Lessons Resume At Stabbing School

Lessons at a school where a teacher was stabbed will continue as normal today as police continue to question a teenager over the attack.

Supply teacher Vincent Uzomah, 50, was stabbed in the stomach at the Dixons Kings Academy in Bradford yesterday morning as he began a science lesson.

The teacher, who had been working at the school for a few weeks, was taken to hospital and was last night said to be in a stable, non-life threatening condition with his family by his bedside.

The attack led to a six-hour hunt for a 14-year-old boy who was later arrested in the city centre on suspicion of attempted murder.

The youngster fled the scene straight after the attack, scaling a perimeter fence.

It is understood Mr Uzomah was stabbed with a kitchen knife smuggled into school.

Detective Superintendent Simon Atkinson, of West Yorkshire Police, said specially trained staff were talking to the children who "potentially witnessed something horrendous".

Parents who gathered outside the school after hearing the news said the school had a good reputation for discipline but were concerned about the effects on their children.

Some children leaving with their parents after school said they had heard the incident began with a dispute over a mobile phone.

Police were alerted by paramedics who were called to the school at around 8.55am.

Mr Atkinson said: "There were a number of pupils who witnessed this incident, which took place in a classroom, and they are currently liaising with our specially trained officers who are obviously supporting them at this difficult time.

"This is believed to be an isolated incident and the police are continuing inquiries to establish the facts.

"I would like to reassure residents and staff that all necessary resources are being deployed to investigate this ongoing and clearly serious incident."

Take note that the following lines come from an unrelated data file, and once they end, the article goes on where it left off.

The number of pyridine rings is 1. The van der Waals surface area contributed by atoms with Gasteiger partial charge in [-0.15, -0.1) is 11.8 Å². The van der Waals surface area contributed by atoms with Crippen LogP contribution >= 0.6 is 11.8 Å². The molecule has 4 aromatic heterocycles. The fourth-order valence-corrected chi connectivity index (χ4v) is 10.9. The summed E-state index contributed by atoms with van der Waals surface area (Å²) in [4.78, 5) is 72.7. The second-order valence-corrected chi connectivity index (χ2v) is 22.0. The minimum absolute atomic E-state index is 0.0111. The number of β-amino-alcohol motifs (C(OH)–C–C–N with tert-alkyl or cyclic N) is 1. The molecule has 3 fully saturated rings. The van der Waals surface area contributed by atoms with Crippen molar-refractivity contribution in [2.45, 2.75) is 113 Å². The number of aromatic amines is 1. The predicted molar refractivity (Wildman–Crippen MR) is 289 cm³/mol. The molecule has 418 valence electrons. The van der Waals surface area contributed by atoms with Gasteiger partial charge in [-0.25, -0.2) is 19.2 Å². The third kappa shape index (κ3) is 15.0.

Mr Atkinson added: "We're speaking with the pupils there to see what they actually saw.

"We've got a welfare issue to make sure we manage as well since they potentially witnessed something horrendous."

Speaking outside the school gates, the executive principal of the Dixons Academy group in Bradford, Nick Weller, said: "It happened right at the beginning of the school day and there were some students who witnessed it. A few students witnessed it - in a classroom.

"Those students have been interviewed by the police. Obviously, it's a very shocking thing for them to see. The general atmosphere in the school is very calm, quite orderly, we're trying to keep to normal routines as much as possible."

Mr Weller said there was nothing in school that suggested the attack was going to be launched.

He confirmed the suspect had been at the school for a year.

Earlier, parent Shakeel Ahmed, 39, said he got a text from his 14-year-old son saying there had been a stabbing.

"My son texted my wife and said 'child stabbed teacher' - that's it," said Mr Ahmed. "He then sent a text to say everybody's all right."

Mr Ahmed said: "I came to see my son and see if he's all right but the police wouldn't let me in. The teachers said he's okay."

He said the school was "good" and did not have discipline problems.

The school is about 15 miles away from Corpus Christi Catholic College in Leeds, where veteran teacher Ann Maguire was stabbed to death by a student just over a year ago.

Dixons Kings Academy - then called the Kings Science Academy - started in 2011 as one of the first free schools in England and was visited by Prime Minister David Cameron in 2012, but it was beset by financial controversy and the former head and other staff members were arrested. Their prosecution is ongoing.

The Dixons Academy Trust, which runs seven other schools in Bradford, took over the school in January.